China-funded Projects: Joint body to probe slow pace

Only 5pc fund for the $20b projects released since 2016

Rejaul Karim Byron
A joint working group has been formed to probe the slow progress of the 27 projects involving around $20 billion that China had agreed to provide during President Xi Jinping’s Dhaka visit in October 2016.
China has so far disbursed only $981.36 million—less than 5 percent of the amount promised—since the preliminary agreements were signed between the two countries more than two and a half years ago.
During Prime Minister Sheikh Hasina’s visit to China earlier this month, the two sides signed an agreement to form a working committee to identify the reasons for the delay and eliminate those.
The development can be viewed as one of the important takeaways from the tour. Preliminary agreements for large sums of loans are invariably signed on foreign tours or when heads of state or government visit Bangladesh but most of the projects are not implemented in due time.
A similar working group was formed with India when the projects the neighbouring country had agreed to finance was not picking up steam. And the move is slowly but surely bearing fruit.
Bureaucratic red tape in both China and Bangladesh is largely at fault for the snail’s pace of progress in the projects, said a finance ministry official.
In Bangladesh, the projects must get approval from several committees, which is a long-drawn-out exercise.
The situation is almost similar in case of China. For instance, if they do not agree to or fail to understand even a particular word in the project documents, they send the file back to Bangladesh for the process to start anew, mentioned the official.
Besides, China’s Exim Bank has some limitations: only a few officials of the bank deal with foreign loans. Also, Chinese firms lobby hard in both the countries to get contracts, causing further delay, the official pointed out.
Furthermore, even after loan agreements are signed, which is the last step for projects bankrolled by China, funds are released slowly.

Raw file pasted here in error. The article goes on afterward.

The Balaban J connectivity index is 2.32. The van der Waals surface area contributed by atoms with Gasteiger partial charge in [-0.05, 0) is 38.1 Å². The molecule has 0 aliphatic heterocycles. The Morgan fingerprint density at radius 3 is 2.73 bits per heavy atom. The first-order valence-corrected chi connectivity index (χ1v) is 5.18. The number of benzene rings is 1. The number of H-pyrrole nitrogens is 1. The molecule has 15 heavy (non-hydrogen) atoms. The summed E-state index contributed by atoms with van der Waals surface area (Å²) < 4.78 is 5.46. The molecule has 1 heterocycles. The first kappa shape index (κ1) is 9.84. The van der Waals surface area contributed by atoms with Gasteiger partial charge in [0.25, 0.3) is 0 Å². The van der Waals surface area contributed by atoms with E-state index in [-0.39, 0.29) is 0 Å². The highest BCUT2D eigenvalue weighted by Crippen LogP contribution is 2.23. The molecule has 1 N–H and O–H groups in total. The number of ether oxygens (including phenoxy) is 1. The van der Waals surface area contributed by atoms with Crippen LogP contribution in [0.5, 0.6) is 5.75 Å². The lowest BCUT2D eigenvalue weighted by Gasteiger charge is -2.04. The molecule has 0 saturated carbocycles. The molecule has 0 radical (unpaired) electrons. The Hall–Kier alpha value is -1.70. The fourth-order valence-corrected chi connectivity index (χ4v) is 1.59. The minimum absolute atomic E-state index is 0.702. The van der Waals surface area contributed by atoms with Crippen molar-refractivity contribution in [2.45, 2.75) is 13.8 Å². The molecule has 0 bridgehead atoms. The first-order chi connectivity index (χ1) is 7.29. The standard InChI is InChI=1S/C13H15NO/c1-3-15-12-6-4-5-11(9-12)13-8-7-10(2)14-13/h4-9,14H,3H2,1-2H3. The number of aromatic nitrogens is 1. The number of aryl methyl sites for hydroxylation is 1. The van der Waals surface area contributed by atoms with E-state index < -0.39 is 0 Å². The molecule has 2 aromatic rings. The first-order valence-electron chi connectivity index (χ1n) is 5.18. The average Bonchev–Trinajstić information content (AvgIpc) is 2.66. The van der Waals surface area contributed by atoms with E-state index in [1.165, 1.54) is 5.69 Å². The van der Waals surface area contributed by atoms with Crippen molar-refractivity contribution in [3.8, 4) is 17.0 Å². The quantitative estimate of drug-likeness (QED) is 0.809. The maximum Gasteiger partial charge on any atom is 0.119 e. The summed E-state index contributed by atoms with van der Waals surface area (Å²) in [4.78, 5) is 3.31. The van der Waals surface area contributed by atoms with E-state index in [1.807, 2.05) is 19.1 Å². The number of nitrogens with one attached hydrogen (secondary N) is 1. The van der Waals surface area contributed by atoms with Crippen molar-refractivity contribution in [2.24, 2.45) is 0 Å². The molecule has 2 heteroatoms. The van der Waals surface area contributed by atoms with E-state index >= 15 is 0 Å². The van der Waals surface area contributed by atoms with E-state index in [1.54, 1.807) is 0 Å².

For example, of the 27 projects that China agreed to finance, five are at the implementation stage: the Padma Bridge rail link, Karnaphuli river tunnel, phase III of the Info-Sarkar project, installation of a single-point mooring with double pipeline in Maheshkhali and modernisation of telecommunication network for digital connectivity.
The loan agreements for all five projects involving $3.9 billion were signed between October 2016 and April last year, but so far there has been little disbursement of funds.
The signing of the loan agreement for the $689.35 million-Karnaphuli river tunnel project took place in October 2016, and thus far only $194.81 million has been released.
Besides in November 2017, the loan agreement for the $550.67 million-single point mooring project was signed and only $82.73 million has been disbursed so far.
Only $44.94 million was released for the $224.96 million project on modernisation of telecommunication network for digital connectivity. The loan agreement on it was signed in April last year.
In the same month, a loan agreement for the $2.67 billion-Padma Bridge rail project was struck. And so far $533.58 million has been disbursed.
One project which saw fast disbursement is the phase III of the Info-Sarkar project. As of now, $125.50 million of the agreed $151.64 million has been released since the signing of the loan agreement in October 2017.
Now, the working committee, which will include officials from Bangladesh’s Economic Relations Division (ERD) and China’s commerce ministry, will pinpoint the problems on their respective sides and then work towards removing the holdups.
It will review the projects, and weigh whether the projects for which loan agreements are yet to be signed still need Chinese funding.
The committee will also look to channel and coordinate private sector investment in Bangladesh.
Both sides had agreed to sign the loan agreements for $20 billion by 2020. But as things stand, the deadline will not be met, opening the window to reassess the necessity of the projects, said another finance ministry official.
During the PM’s China tour, loan agreements involving $1.76 billion for three projects were signed. Of the amount, $1.2 billion is for a project to expand and strengthen the power supply network under Dhaka Power Distribution Company.
Another loan agreement involving $280.49-million was struck as part of the $1.12 billion project to strengthen the power grid network under the Power Grid Company of Bangladesh (PGCB).
There was another Chinese grant of $72.71 million for economic and technical cooperation between the two governments.
In total, three loan agreements involving $3.86 billion will be signed by this year.
Those include the remaining loan agreements for the PGCB projects and also that for the construction of Dhaka Ashulia Elevated Expressway involving $1.15 billion.

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